Tapley’s Other Possibilities include The Master (should be a nominee in my book, but a lot of older people are going to say “what was that thing actually about?” and not vote for it), Life of Pi (opinions will begin to circulate tomorrow night), Amour (superb, penetrating, very brave film but a very tough sit if you’ve watched a parent die and arguably sadistic in a certain sense — it’s safer to call it a Best Foreign Language winner), Beasts of the Southern Wild (deserves to be nominated), Django Unchained (Quentin Tarantino doesn’t make Oscar movies because he puts quote marks around everything he writes and shoots — if you want an Oscar you have to man up, plant your feet, look the audience in the eye and tell the truth).
Tapley’s “Dark Horses” include The Impossible (admirable in many respects but doesn’t deliver where it counts), The Best Exotic Marigold Hotel (never saw it), Flight (look out for this puppy, certainly in terms of a Best Actor nomination for Denzel Washginton), Anna Karenina (one of the most brilliant and exhilarating period dramas I’ve seen in years…top of the mountain) and Hitchcock (likely to be middling, so-so, good-enough film — if anything the stand-out awards attention will be for Anthony Hopkins‘ lead performance).
Tapley’s “Rest Of The Field” titles are Zero Dark Thirty (this is in my top five in terms of faith in Biggy-Boal and general expecations), Moonrise Kingdom (good film, first-rate director but not distinctive or scopey enough to be a Best Picture contender), The Hobbit: An Unexpected Journey (possibly nominatable if WB hadn’t turned tail on the 48 fps format — now it’s chiefly known as the 48 fps turn-tail movie), Skyfall (a Bond movie for Best Picture?), Not Fade Away (not likely but we’ll see), Cloud Atlas (forget it), The Dark Knight Rises (a brilliant, rousing, balls-to-the-wall knockout — first-rate, deserves a nomination, “just say no to Colorado massacre” vote), Trouble with the Curve (nice film but not a chance), The Perks of Being a Wallflower (haven’t seen it), Quartet (haven’t seen it), The Sessions (Hawkes and Hunt acting noms only), Rust & Bone (Marion Cottilard for Best Actress and that’s all), The Avengers (what is that, a sick joke?), Killing Them Softly (interesting, well-acted film but not good enough to be a Best Picture contender…sorry) and Arbitrage (likely Richard Gere nomination for Best Actor),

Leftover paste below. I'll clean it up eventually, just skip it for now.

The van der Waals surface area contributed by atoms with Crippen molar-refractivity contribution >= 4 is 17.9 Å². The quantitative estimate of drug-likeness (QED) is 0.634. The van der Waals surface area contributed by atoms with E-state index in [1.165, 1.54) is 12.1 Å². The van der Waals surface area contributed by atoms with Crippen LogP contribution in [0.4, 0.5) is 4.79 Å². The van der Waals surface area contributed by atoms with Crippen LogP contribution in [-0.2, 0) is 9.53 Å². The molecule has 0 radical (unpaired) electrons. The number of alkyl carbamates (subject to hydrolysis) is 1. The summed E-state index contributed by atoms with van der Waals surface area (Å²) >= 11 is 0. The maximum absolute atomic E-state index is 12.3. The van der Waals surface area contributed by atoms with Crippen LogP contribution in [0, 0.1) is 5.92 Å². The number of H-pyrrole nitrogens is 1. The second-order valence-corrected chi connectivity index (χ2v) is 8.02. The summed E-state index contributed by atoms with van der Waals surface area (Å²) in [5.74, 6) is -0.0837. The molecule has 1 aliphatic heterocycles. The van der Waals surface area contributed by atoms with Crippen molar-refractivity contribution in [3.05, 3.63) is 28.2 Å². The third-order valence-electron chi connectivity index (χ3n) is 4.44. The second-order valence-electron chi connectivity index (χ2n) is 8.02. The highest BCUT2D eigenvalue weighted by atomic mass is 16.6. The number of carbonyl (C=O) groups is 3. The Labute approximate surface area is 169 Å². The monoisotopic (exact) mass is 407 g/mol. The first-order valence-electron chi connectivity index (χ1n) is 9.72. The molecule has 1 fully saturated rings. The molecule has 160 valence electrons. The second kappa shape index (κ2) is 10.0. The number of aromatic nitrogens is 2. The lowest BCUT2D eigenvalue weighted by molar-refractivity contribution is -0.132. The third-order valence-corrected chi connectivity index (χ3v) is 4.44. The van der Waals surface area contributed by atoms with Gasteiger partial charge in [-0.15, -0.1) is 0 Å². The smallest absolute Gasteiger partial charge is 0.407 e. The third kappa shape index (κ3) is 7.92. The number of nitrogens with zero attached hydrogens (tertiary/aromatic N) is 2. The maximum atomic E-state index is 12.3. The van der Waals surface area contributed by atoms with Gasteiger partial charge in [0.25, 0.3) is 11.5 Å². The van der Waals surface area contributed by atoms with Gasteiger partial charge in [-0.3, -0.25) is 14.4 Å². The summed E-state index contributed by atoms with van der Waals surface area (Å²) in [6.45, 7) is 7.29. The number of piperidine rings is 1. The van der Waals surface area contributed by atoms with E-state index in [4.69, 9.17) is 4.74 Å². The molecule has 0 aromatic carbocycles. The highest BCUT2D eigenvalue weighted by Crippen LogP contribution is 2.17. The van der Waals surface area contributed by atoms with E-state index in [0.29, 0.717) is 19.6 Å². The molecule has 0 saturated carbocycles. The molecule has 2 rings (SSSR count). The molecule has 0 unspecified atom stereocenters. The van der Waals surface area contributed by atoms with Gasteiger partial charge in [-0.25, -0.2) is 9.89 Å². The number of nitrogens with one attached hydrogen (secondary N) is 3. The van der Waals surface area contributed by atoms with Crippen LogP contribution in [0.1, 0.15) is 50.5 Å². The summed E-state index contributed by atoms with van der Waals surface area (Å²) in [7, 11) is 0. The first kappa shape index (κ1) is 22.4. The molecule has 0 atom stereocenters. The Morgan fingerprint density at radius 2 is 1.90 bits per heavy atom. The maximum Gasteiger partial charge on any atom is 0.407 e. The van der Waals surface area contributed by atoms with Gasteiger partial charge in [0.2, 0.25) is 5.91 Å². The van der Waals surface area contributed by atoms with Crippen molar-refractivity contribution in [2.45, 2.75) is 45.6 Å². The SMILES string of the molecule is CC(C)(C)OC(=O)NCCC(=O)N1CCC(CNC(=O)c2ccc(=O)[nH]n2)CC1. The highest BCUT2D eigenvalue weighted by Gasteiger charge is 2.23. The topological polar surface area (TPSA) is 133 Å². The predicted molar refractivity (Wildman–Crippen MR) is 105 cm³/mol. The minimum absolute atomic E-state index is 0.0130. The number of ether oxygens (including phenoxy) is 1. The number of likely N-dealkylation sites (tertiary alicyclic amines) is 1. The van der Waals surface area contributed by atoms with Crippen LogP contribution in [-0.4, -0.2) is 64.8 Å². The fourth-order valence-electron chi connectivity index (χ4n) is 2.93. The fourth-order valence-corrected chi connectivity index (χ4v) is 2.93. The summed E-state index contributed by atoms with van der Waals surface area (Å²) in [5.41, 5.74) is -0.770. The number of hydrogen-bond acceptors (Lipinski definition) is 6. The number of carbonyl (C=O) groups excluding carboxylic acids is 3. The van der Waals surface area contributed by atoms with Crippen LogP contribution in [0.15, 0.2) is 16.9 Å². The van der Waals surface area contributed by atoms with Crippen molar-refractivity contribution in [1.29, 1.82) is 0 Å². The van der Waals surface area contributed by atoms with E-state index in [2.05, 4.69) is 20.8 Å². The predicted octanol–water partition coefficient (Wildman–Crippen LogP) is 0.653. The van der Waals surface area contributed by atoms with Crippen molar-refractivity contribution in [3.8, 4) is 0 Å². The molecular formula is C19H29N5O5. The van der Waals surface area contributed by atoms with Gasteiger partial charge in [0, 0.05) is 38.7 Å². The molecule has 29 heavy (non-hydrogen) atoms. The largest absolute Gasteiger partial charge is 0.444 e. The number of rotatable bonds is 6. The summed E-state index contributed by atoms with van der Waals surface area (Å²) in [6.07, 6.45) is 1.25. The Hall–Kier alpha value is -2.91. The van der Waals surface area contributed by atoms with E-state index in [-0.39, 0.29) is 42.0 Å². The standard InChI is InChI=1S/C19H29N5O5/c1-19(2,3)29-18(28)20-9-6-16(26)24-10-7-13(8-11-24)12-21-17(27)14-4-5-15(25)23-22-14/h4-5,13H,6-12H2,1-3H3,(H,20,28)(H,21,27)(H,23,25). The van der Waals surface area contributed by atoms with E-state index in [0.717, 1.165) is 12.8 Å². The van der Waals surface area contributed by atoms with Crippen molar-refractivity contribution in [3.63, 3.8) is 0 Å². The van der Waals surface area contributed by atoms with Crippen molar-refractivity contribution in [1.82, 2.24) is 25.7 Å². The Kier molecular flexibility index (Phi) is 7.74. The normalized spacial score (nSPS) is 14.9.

Andy Williams, the mild-mannered, hugely popular crooner who sang “Moon River” and toplined “The Andy Williams Show” from 1962 to ’71, has died of bladder cancer at age 84. Williams was a nice guy with an easy smile and a smooth voice that was a stylistic cousin of Steve Lawrence, Vic Damone and Perry Como‘s. He was friendly with Bobby Kennedy in the ’60s and supported George McGovern in ’72. But he later turned into a rightie who claimed Barack Obama was “following Marxist theory.”
(l.) the late Andy Williams; (r.) Lauren Bacall.
I always found “Moon River” to be a little too smooth and dreamy and older-person schmaltzy. My favorite Williams tune by far is “Can’t Get Used To Losing You.” I don’t know what the precise term is for the syncopation of that tune (violins and guitars going “bluhk” and then “bluhk-bluhk”) but that’s what made that song — the spare, plucky, off-rhythm of it.
Most online authorities and showbiz biographers (including “Bogart” author Ann Sperber) have claimed that the urban legend about a 17-year-old Williams having dubbed Lauren Bacall in To Have and Have Not (’44) is untrue. I misheard that rumor and always thought Williams had dubbed Bacall for the performing of “And Her Tears Flowed Like Wine” in The Big Sleep. But here’s an mp3 of Williams himself explaining that yes, it’s true…at least as far as To Have and Have Not was concerned. The song he dubbed was called “How Little We Know.”
Here’s a passage from Williams’ Wiki bio:
“Williams was close friends with Robert F. Kennedy and Ethel Kennedy, campaigning for Kennedy ’68 for President. Williams was among the celebrities who were present at the Ambassador Hotel on the night Sirhan Sirhan shot and mortally wounded RFK in June 1968. Williams solemnly sang ‘Battle Hymn of the Republic’ at RFK’s funeral, by request of widow Ethel. By August 1969, over a year after Bobby Kennedy’s death, Andy and wife Claudine Longet named their newborn son ‘Bobby’ Williams. The Williams’ friendship with Ethel Kennedy endured, with Williams even serving as escort to Ethel, during events in the 1970s. He also raised funds for George McGovern’s 1972 presidential campaign, performing at benefit concerts.
“While close friends with the Democratic Kennedys, Williams was a lifelong Republican. On September 29, 2009, he was quoted by the Daily Telegraph as accusing President Barack Obama of “following Marxist theory” and “wanting the country to fail“. He gave Rush Limbaugh permission to use his recording of the song ‘Born Free’ for the theme to the ‘Animal Rights Update’ on Limbaugh’s radio show — in which a portion of the song is then followed by gunfire — saying “Hey, it’s fine with me. I love what you’re doing with it.” The record company later blocked Limbaugh’s use of the recording.”